In the lead-up to the writing of the AirLand Battle 2000 operational concept, for example, the Nuclear Systems Program Review at Fort Sill in December 1979 developed a concept known as the “Integrated Battlefield.” In this concept, Army units expected to plan for the use of nuclear weapons as an isolated contingency, and nuclear fires had to be adapted to fit seamlessly with ongoing conventional operations. A nuclear release from the president, even if the enemy opted to use nuclear weapons, might come quite slowly. It might not even come at all. Or it might arrive only to be then revoked. As such, the Army had to build its doctrine around an idea that would work for either a nuclear battlefield or a conventional one. In short, the idea of a non-nuclear battlefield wasn’t central to AirLand Battle doctrine, it was assumed to not exist at all. As Gen. Donn Starry would write, AirLand Battle reflected a recognition of Soviet military doctrine: “mass, momentum, and continuous land combat with conventional weapons at the outset, but with tactical/theater-level nuclear weapons should the conventional initiative fail.”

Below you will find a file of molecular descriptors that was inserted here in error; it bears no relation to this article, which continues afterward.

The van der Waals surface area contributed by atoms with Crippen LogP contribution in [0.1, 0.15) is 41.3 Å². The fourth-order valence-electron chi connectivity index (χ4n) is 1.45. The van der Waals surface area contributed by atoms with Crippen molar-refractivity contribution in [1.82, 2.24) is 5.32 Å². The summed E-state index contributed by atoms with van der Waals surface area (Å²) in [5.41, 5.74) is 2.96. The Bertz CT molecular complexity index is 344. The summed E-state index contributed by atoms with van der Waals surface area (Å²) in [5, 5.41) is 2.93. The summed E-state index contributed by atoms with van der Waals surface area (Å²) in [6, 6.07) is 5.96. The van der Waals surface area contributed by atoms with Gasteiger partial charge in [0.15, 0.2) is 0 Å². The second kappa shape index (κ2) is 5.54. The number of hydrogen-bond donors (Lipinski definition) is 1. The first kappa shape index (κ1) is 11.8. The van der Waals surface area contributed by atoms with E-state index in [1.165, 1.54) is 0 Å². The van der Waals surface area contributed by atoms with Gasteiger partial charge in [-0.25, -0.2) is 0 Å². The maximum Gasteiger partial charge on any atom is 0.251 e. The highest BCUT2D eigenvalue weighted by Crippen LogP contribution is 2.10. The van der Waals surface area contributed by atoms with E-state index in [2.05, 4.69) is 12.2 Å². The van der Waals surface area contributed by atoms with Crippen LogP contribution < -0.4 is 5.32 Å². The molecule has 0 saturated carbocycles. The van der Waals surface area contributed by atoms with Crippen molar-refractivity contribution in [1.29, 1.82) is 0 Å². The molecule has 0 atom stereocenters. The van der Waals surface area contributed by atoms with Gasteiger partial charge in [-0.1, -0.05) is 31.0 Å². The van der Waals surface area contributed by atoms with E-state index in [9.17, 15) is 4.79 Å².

This observation is unsurprising given Starry was a nuclear weapons effects instructor at the Military Intelligence School in the late 1950s. FM 100-5—the Army’s operations manual published in 1982—had entire sections dedicated to fighting under nuclear conditions. Indeed, there was an understanding that the doctrine contained within had to be applicable to both conventional and nuclear operations. It argues that “the destructive effects of nuclear weapons will increase the tempo of decisive combat. Engagements will be short and violent. Decisive battles may last hours instead of days or weeks.” However, the text recognized that the same tools necessary to manage conventional ordnance had to scale upward to be able to accommodate nuclear weapons, or the Army simply wouldn’t have time to transition to nuclear operations.